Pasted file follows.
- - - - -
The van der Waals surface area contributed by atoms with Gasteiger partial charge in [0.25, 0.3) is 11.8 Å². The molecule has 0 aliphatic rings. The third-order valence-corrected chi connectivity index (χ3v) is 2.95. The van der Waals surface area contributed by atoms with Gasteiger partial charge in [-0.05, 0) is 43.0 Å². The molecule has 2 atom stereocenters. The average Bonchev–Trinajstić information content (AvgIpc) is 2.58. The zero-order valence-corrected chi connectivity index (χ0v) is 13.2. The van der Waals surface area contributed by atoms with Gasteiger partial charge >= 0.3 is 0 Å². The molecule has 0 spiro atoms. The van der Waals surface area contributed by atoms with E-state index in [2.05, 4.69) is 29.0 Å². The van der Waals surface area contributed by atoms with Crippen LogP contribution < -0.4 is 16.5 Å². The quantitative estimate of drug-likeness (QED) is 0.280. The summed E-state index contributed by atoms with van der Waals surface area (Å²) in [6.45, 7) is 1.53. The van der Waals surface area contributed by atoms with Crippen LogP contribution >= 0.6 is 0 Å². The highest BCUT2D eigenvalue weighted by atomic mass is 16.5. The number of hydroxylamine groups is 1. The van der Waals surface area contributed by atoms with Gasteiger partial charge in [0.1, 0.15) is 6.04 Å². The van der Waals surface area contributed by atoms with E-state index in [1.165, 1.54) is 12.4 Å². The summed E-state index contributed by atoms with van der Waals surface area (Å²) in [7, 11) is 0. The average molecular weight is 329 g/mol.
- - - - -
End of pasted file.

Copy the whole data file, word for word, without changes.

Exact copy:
The van der Waals surface area contributed by atoms with Gasteiger partial charge in [0.25, 0.3) is 11.8 Å². The molecule has 0 aliphatic rings. The third-order valence-corrected chi connectivity index (χ3v) is 2.95. The van der Waals surface area contributed by atoms with Gasteiger partial charge in [-0.05, 0) is 43.0 Å². The molecule has 2 atom stereocenters. The average Bonchev–Trinajstić information content (AvgIpc) is 2.58. The zero-order valence-corrected chi connectivity index (χ0v) is 13.2. The van der Waals surface area contributed by atoms with Gasteiger partial charge >= 0.3 is 0 Å². The molecule has 0 spiro atoms. The van der Waals surface area contributed by atoms with E-state index in [2.05, 4.69) is 29.0 Å². The van der Waals surface area contributed by atoms with Crippen LogP contribution < -0.4 is 16.5 Å². The quantitative estimate of drug-likeness (QED) is 0.280. The summed E-state index contributed by atoms with van der Waals surface area (Å²) in [6.45, 7) is 1.53. The van der Waals surface area contributed by atoms with Crippen LogP contribution >= 0.6 is 0 Å². The highest BCUT2D eigenvalue weighted by atomic mass is 16.5. The number of hydroxylamine groups is 1. The van der Waals surface area contributed by atoms with Gasteiger partial charge in [0.1, 0.15) is 6.04 Å². The van der Waals surface area contributed by atoms with E-state index in [1.165, 1.54) is 12.4 Å². The summed E-state index contributed by atoms with van der Waals surface area (Å²) in [7, 11) is 0. The average molecular weight is 329 g/mol.